The real attack on Darwin’s ideas is that man’s mental capacities were so far above those of animals, that there was no missing link (particularly since there were lots or primates still around). By this critique man was so special, that a special act of creation (not evolution) was called for.  It’s theology getting in the back door, but of course this is essentially the claim of all theologies — special creation by a superior being(s).

In his later book “The Origin of Species and the Descent of Man” – 1871 (which I’ve not read), according to Wolfe Darwin made up all stories (many involving his beloved dog) to show the antecedents of all sorts of things in animal behavior — Darwin actually said that language originated with the songs birds sang during mating. Female protolanguage persists today in mothers cooing to their babies. Darwin spent a lot of time discussing his dog — how it recognized other dogs as a sign of intelligence. Religion came from the love of a dog for his master (Wolfe claims that Darwin said this in the book– I haven’t read the Descent of Man).

Darwin’s second book didn’t get much response. Postive reviews avoided his reasoning, and negative reviews said it was thin. In 1872 the Philological Society of London gave up on trying to find out the origin of language, and wouldn’t accept patpers about it. The Linguistic Society of Paris did this even earlier (1866).

Evolutionists basically stopped talking about language from 1872 to 1949.

As soon as Mendel’s work on genetics was discovered, evolution went into scientific eclipse. Here was something that wasn’t just armchair speculation about things happening in the remote past, something on which experiments could be done.
Mendel’s experiments with green peas took 9 years and involved 28,000 plants.

In a fascinating aside, Wolfe notes that Mendel actually sent his work to Darwin. Tragically it was found unread with its pages uncut in Darwin’s papers after his death. In all fairness to Darwin, he and his peers had no idea how heredity worked and there are parts in The Origin of Species in which Darwin appears to accept the inheritance of acquired characteristics (the blacksmith’s large muscles passed on to his son etc. etc.). I don’t think you can read the Origin without being impressed by the tremendous power of Darwin’s mind, and how much work he put in and how far he got with how little he had to go on.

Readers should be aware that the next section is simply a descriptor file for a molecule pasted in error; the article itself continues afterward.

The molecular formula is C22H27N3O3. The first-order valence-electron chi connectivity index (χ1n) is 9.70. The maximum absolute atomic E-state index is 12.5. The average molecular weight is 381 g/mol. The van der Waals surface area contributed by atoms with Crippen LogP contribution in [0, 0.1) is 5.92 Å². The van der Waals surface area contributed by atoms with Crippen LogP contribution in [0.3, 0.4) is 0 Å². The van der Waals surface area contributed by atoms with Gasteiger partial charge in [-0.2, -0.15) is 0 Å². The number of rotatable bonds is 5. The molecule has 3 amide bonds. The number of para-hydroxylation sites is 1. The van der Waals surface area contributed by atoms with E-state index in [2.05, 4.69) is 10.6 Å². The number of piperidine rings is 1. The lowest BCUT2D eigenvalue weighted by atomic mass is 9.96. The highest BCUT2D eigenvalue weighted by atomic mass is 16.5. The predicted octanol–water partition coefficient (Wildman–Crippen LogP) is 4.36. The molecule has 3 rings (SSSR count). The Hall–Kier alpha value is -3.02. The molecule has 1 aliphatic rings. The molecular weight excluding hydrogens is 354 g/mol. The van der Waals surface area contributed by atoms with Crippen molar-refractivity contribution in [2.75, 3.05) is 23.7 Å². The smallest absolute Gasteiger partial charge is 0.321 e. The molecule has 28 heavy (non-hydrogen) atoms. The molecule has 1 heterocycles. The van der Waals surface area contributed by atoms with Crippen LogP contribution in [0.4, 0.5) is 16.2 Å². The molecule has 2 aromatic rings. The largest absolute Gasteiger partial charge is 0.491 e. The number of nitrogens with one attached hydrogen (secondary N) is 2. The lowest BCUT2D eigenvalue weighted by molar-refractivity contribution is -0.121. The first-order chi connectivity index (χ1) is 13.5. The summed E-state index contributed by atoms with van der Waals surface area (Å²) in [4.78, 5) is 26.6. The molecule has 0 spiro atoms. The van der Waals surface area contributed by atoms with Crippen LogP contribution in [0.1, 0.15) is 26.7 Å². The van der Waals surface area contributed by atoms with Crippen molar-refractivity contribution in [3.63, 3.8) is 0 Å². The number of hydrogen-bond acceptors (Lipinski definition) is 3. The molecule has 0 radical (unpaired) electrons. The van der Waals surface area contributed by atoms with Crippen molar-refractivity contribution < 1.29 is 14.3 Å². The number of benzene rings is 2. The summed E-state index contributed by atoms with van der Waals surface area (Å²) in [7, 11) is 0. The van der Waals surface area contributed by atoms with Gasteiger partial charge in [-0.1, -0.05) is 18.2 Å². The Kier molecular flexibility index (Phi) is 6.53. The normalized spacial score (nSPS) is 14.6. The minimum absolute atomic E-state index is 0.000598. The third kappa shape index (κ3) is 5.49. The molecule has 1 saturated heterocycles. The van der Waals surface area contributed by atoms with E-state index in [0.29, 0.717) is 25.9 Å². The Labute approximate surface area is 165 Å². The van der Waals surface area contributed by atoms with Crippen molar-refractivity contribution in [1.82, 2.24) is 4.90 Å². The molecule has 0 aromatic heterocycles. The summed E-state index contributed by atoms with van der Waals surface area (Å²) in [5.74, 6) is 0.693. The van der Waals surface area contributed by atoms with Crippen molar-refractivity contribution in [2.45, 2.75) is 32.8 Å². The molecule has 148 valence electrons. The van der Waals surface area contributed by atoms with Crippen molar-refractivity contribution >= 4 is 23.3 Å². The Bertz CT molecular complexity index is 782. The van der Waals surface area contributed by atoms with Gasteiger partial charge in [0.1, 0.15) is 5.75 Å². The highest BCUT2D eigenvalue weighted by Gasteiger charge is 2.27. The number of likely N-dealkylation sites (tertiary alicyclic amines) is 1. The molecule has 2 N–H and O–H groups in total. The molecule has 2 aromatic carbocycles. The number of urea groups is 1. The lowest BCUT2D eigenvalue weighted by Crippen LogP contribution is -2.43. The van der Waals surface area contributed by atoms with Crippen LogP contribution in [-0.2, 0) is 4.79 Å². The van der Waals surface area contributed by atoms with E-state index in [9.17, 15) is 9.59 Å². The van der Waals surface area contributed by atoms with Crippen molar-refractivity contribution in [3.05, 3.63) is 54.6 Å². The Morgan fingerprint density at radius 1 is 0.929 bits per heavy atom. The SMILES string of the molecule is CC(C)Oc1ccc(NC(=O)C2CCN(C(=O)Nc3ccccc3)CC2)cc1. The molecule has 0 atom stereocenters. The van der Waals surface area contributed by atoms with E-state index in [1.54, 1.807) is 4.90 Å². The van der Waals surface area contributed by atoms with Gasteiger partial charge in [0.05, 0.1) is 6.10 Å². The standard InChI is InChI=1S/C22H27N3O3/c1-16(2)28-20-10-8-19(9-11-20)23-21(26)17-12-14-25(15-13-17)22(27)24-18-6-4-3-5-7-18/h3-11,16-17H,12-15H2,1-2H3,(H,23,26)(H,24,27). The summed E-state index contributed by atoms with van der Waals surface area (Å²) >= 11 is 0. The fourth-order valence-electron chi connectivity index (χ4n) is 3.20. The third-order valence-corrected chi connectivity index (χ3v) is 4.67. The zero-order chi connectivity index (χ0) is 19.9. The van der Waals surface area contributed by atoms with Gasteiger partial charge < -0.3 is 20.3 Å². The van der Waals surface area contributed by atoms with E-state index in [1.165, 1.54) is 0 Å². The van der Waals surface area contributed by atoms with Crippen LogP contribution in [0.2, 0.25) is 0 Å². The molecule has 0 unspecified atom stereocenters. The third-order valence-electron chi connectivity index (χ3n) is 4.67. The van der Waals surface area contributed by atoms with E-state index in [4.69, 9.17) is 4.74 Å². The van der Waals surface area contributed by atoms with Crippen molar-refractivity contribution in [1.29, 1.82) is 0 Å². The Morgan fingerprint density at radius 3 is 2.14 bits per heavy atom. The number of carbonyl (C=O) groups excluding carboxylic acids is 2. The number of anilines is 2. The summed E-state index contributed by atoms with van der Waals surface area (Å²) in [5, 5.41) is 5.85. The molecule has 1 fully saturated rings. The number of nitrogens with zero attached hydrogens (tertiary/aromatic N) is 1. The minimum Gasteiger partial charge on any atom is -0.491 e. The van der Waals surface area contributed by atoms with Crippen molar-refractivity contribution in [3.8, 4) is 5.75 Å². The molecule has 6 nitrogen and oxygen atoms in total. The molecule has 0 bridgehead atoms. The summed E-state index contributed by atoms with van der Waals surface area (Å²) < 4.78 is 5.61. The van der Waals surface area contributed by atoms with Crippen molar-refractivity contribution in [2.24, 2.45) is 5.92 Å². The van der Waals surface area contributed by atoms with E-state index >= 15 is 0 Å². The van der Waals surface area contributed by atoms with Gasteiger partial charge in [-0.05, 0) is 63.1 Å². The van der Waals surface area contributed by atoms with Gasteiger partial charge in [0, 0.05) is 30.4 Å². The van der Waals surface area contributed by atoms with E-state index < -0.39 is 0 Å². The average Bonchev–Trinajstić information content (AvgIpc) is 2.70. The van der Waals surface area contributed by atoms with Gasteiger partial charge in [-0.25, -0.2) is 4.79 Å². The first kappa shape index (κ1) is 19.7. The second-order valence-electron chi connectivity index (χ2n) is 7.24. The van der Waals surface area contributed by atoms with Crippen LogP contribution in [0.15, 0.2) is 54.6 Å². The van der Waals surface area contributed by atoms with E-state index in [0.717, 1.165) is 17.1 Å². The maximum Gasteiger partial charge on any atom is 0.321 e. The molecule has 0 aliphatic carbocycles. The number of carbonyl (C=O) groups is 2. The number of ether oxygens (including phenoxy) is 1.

Wolfe says Darwin’s ideas about the origin or language were mocked by Gould  one hundred years later (1972) as “Just So Stories”, fantastic bizarre explanations for why animals are the way they are — see http://etc.usf.edu/lit2go/79/just-so-stories/. I’m not so sure, the citation for this gives an article  Sociobiology which Gould and Lewontin (see later) relentlessly attacked. Gould himself saw what he wanted to see in his book “The Mismeasure of Man” — for details see — https://luysii.wordpress.com/2011/06/26/hoisting-steven-j-gould-by-his-own-petard/

As you can see,The Kingdom of Speech is full of all sorts of interesting stuff, and I’m not even halfway through talking about it.

Next up, linguistics, to include Noam  Chomsky and his admission that he doesn’t understand language or where it came from.